The Federal Bureau of Investigation (FBI) warned Americans this week that cybercriminals are using maliciously crafted quick response (QR) codes to steal their credentials and financial information.
The warning was issued in the form of a public service announcement (PSA) posted on the Bureau’s Internet Crime Complaint Center (IC3) earlier this week.
“Cybercriminals tamper with QR codes to redirect victims to malicious sites that steal login and financial information,” the federal law enforcement agency said.
The FBI said scammers are changing legitimate QR codes used by businesses for payment purposes to redirect potential victims to malicious websites designed to steal their personal and financial information, install malware on their devices, or hijack their payments to accounts under their control.
After victims scan what look like legitimate codes, they are sent to the attackers’ phishing sites, where they are asked to enter their login details and financial information. Once entered, it is sent to cyber criminals who can use it to steal money using hacked bank accounts.
“Although QR codes are not malicious in nature, it is important to exercise caution when entering financial information as well as when paying through a site accessible via a QR code,” the FBI said. added. “Law enforcement cannot guarantee the recovery of lost funds after the transfer.”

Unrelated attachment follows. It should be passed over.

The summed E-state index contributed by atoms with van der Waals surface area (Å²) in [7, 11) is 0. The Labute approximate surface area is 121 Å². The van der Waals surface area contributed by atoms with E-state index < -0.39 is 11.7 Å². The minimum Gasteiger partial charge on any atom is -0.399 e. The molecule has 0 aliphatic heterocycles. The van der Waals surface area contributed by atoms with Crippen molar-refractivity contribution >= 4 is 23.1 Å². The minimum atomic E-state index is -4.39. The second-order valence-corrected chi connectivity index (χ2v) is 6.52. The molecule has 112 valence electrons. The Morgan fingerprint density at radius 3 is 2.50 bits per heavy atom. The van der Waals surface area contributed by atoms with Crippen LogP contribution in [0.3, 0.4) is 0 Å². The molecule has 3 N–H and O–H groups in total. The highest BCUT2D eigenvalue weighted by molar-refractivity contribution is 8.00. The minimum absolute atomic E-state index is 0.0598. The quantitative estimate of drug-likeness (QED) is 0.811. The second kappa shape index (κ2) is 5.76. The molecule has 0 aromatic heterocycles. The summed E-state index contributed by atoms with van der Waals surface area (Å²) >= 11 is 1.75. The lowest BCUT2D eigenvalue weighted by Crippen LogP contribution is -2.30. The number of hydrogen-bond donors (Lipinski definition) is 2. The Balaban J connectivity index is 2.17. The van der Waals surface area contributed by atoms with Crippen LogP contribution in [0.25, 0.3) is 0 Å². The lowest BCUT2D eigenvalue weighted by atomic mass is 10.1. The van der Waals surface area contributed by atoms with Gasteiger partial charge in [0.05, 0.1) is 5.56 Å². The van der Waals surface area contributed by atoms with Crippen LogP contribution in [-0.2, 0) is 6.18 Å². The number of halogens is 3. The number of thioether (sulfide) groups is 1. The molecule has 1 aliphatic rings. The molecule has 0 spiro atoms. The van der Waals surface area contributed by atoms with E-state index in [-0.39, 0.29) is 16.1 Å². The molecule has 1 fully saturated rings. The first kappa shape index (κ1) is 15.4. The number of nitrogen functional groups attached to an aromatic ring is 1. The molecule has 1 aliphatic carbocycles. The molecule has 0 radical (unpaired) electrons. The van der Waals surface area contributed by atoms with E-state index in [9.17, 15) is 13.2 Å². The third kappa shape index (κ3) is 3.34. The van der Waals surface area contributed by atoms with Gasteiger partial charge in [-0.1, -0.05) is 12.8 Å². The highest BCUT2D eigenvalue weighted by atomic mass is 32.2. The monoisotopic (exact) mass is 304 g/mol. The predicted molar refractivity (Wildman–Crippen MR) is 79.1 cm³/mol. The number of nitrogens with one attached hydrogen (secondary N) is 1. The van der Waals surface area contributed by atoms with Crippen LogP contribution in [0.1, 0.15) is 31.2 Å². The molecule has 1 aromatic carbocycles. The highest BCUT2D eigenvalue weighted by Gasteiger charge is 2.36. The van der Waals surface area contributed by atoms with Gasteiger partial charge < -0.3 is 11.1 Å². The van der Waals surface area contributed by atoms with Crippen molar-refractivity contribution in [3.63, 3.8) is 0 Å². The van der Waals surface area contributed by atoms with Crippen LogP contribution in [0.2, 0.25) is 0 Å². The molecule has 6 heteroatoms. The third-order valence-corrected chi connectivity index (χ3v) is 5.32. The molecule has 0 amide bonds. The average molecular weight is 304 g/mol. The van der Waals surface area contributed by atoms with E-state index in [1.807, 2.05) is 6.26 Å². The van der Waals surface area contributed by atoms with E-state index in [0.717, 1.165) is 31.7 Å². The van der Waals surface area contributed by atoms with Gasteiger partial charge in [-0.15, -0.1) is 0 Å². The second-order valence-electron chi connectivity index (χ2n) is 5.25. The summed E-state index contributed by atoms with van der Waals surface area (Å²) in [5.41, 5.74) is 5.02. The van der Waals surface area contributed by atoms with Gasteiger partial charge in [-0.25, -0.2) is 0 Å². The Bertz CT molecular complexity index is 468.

Be careful when scanning QR codes
The FBI has advised Americans to pay attention to the URL sent to them after scanning QR codes, to always be careful when entering their data after scanning a QR code, and to ensure that codes Physical QRs were not covered with malicious codes.
You should also avoid installing apps via QR codes or installing QR code scanners (use the one that comes with your phone’s operating system instead).
Finally, always enter URLs by hand when making payments instead of scanning a QR code which could be set to redirect you to malicious sites.
The FBI released another public service announcement focusing on QR code risks in November, alerting people that victims of various fraud schemes are increasingly being asked by criminals to use QR codes and ATMs. cryptocurrency machines to hamper efforts to recover their financial losses.
As evidenced by a recent phishing campaign targeting German online banking users, threat actors are using QR codes instead of buttons in spam emails to make their attacks harder for security software to detect and successfully redirect victims to phishing sites.
Victims successfully redirected to phishing landing pages were prompted to enter their bank location, passcode, usernames, and PINs.